Date Published: October 26, 2015 - Last Updated 5 Years, 106 Days, 12 Hours, 55 Minutes ago
Customer expectations are evolving rapidly!
Okay ... so you already knew that. And most of us are instinctively aware of the main underlying driver: Innovations and improvements in services shift customer demands. Customers initially appreciate better services; but then they quickly get used to, expect and demand them. And the experiences they have with any organization (not just others in a vertical sector) help shape perceptions.
Here’s the good news: Zeroing in on what customers expect is not the hit-or-miss proposition it may seem. ICMI has followed this issue for many years, and ten expectations continue to emerge from customer feedback and surveys. Service-leading organizations are leveraging them to raise the bar, while avoiding the trap of treating customers like commodities.
The key—and the tricky part of this—is to anticipate and continually gauge what these expectations mean. That is the moving target. There was a time when being accessible simply meant having a toll-free number and reasonably well-trained agents. Today, there are, of course, many access alternatives and customers expect that they will work well together. Appropriate service level and response time objectives, easy-to-use self-service capabilities, and the ability to reach the right agents through convenient channels (chat, text, call, social, mobile, et al.) are important aspects of accessibility. (See Elias Parker’s case for including text in the channel mix.)
While courtesy used to refer primarily to the way agents handled calls, the definition today is much more systems- and process-dependent. Don't make customers repeat the same information. Don't transfer them around. And don't make them go over their account history again. Simple steps can go a long way, such as programming IVR menus that are intuitive to use and that allow callers to opt out. Another issue we continue to see in customer surveys: "Put your contact information where I can find it when I need it!"
Definitions of responsiveness and promptness are also evolving. Consider email response times, which have seen significant revisions in recent years — from 24 hours just a few years ago, to no more than a few hours in most service-leading organizations today. In fact, some are staffing for email like calls or chat, handling them as they arrive. Similarly, a growing number of organizations are queuing and handling time-sensitive social interactions as they occur.
Another common expectation is to provide well-trained and informed employees — a major focus in many organizations. With multiple means of contact, the immediacy and brand implications of social channels, and better-informed customers who come from diverse backgrounds and generations, ￼this is as challenging and important as ever. Leading contact centers are making great strides in upgrading recruiting and hiring practices, educating agents and managers, and implementing better knowledge-management tools and processes (see Matt Riley’s recent article on assessing what your customers are asking for.)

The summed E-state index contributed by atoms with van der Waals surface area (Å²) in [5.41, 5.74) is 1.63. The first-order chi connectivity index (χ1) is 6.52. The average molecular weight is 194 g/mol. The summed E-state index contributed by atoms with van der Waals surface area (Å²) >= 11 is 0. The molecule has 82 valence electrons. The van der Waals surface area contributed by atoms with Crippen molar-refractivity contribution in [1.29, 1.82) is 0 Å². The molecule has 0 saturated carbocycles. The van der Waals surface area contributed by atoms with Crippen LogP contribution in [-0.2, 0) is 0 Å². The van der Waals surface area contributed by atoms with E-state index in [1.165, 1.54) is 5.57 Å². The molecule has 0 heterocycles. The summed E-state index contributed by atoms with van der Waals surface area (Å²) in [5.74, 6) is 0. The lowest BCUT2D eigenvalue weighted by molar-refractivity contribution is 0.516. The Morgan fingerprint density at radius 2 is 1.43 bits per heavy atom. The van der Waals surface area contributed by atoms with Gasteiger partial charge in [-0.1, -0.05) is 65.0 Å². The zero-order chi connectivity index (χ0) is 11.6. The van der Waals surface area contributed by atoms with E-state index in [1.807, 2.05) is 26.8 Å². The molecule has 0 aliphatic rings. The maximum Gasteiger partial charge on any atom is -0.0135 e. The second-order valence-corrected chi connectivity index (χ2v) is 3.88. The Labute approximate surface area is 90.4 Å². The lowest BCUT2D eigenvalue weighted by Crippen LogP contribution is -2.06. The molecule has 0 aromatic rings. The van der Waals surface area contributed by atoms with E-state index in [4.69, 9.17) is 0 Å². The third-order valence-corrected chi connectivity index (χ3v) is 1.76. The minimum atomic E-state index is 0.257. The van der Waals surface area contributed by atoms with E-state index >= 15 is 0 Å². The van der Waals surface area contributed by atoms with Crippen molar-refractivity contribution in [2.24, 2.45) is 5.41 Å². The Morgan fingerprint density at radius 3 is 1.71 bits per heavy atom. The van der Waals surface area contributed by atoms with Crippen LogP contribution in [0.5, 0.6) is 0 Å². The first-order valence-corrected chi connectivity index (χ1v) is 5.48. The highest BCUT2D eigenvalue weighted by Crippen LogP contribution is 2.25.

Tell me what to expect. Meet your commitments and keep your promises. Do it right the first time. Follow up. These issues are inextricably interrelated. Robust forecasts, schedules, tools and training help ensure contacts reach the right agents at the right times and are handled appropriately. Similarly, commitments that agents make must be backed up by people, processes and technologies across departments to ensure that orders, deliveries, account changes, etc., are handled as promised. Consumers seem to live by the mantra "trust, but verify" — they'll trust your organization (and usually send more business your way) if you hold up your end of the bargain. (See Jeremy Watkin’s very practical advice for acting on voice of the customer.)
Be socially responsible and ethical. Lapses, or even perceived lapses, in ethics or social responsibility quickly make the rounds in feedback and customer communities. Watchdog groups have established numerous websites and blogs, and consumers can monitor activities and quickly sound alarms. Corporate ethics and responsibility concern the entire organization, but the contact center, as a hub of communication internally and externally, is often at the center of these issues, which can develop quickly.
So, what to do with these expectations? Ensure that your management team thoroughly understands them. Post them prominently. Look for them in customer feedback (collected through surveys and otherwise). And work considerations of them into all decisions, large and small. (I know of one Director who had her team managers literally memorize the list.)
Knowing your customers and anticipating their expectations is essential to developing effective customer contact services. And doing so is much easier when you use this framework as a starting point.